Monday, April 18, 2022

Shen Yun

Finally surrendering to its famously ubiquitous advertising, I saw Shen Yun on Saturday afternoon. I knew that the Chinese Communist regime is against them, and vice versa, and that was enough for me to be, at the very least, curious. I loved it. The dancing was some of the most spectacular I've ever seen, and an instrumental erhu soloist was impressive too. An animated electronic backdrop makes it look as if dancers are moving in between the real stage and the fantastical worlds and eras depicted on the screen. I've seen live theater and I've seen animated movies, but I've never seen them put together quite like that. Everything is beautiful and colorful, except for when evil communist characters (quite rightly depicted as dark and sinister) appear.

Most of all I found it wonderfully refreshing to see a production that unlike too many contemporary Western opera, ballet, or theater productions was not trying to "deconstruct" or "update" anything, simply an unapologetically lavish, beautiful, and proud celebration of an ancient traditional homogenous and monarchical culture: "China Before Communism." (Why can't we have more shows that do that with European culture?) While I don't necessarily agree with all of the Falun Gong (I learned that its adherents apparently prefer the name "Falun Dafa") movement's ideas, I certainly do agree with its anti-communist ones. My only criticism would be that, accustomed to ballets in which the plot is explained in detail in the program, I wasn't always sure exactly what was being pantomimed in a few of the numbers. But everything is so gorgeous to look at, with so much elegant athleticism, that that didn’t matter much. If you've ever wondered what all that advertising is about, I highly recommend Shen Yun.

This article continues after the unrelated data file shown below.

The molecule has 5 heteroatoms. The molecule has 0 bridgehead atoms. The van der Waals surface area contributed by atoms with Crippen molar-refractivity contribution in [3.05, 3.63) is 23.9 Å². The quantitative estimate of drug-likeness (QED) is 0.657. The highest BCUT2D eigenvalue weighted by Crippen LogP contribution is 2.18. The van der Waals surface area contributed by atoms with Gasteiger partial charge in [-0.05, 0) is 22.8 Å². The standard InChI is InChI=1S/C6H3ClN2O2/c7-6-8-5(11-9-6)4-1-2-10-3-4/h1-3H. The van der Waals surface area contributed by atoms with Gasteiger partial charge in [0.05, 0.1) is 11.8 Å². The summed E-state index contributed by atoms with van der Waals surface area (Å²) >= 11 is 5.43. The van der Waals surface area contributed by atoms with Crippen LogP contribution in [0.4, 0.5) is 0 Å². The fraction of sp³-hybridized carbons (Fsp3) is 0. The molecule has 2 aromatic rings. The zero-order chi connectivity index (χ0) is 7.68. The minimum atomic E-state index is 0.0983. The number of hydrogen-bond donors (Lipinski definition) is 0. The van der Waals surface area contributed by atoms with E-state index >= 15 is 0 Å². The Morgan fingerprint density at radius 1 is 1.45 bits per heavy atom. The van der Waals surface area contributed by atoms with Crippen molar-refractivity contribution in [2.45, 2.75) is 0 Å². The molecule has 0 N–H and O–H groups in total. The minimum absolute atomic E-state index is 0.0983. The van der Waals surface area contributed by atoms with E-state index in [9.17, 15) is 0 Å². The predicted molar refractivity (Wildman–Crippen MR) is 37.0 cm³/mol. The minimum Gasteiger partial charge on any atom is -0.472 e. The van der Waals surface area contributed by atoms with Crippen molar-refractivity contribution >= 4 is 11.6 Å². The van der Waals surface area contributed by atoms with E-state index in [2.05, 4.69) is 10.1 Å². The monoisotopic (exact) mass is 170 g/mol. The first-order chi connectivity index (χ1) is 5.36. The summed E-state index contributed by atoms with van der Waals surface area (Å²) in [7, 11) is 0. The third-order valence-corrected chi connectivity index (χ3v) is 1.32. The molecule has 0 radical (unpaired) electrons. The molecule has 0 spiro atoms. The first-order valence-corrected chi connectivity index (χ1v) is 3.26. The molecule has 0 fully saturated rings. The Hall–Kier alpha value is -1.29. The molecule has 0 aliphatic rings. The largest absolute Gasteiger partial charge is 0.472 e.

Tuesday, April 12, 2022

The Real French Choice

As France for some reason prepares for yet another presidential election, let's remember what the only real choice is. (I don't take Bonapartism very seriously, but I have a few monarchist friends who lean that way, and I do respect Prince Jean-Christophe and his genealogically splendid marriage.) 

This would be a fantastic graphic if only the numbers were correct. But it is inconsistent to count Louis XIX (1775-1844) (who might have nominally reigned for a few minutes in 1830 and was the senior Bourbon from 1836) and Louis XVII (1785-1795) (who never reigned at all but thanks to the subsequent restoration of his uncle Louis XVIII is universally counted) but not the de jure monarchs of the Orléans and Bonaparte lines. Jean should be Jean IV, in honour of his great-grandfather Jean Duke of Guise (1874-1940), who would have been "Jean III" from 1926. Meanwhile Napoleon would be Napoleon VII. ["Napoleon IV" was the Prince Imperial (1856-1879), followed by "Napoleon V" Victor (1862-1926), followed by the present pretender's grandfather "Napoleon VI" Louis (1914-1997).] I wish I knew how to do things like that.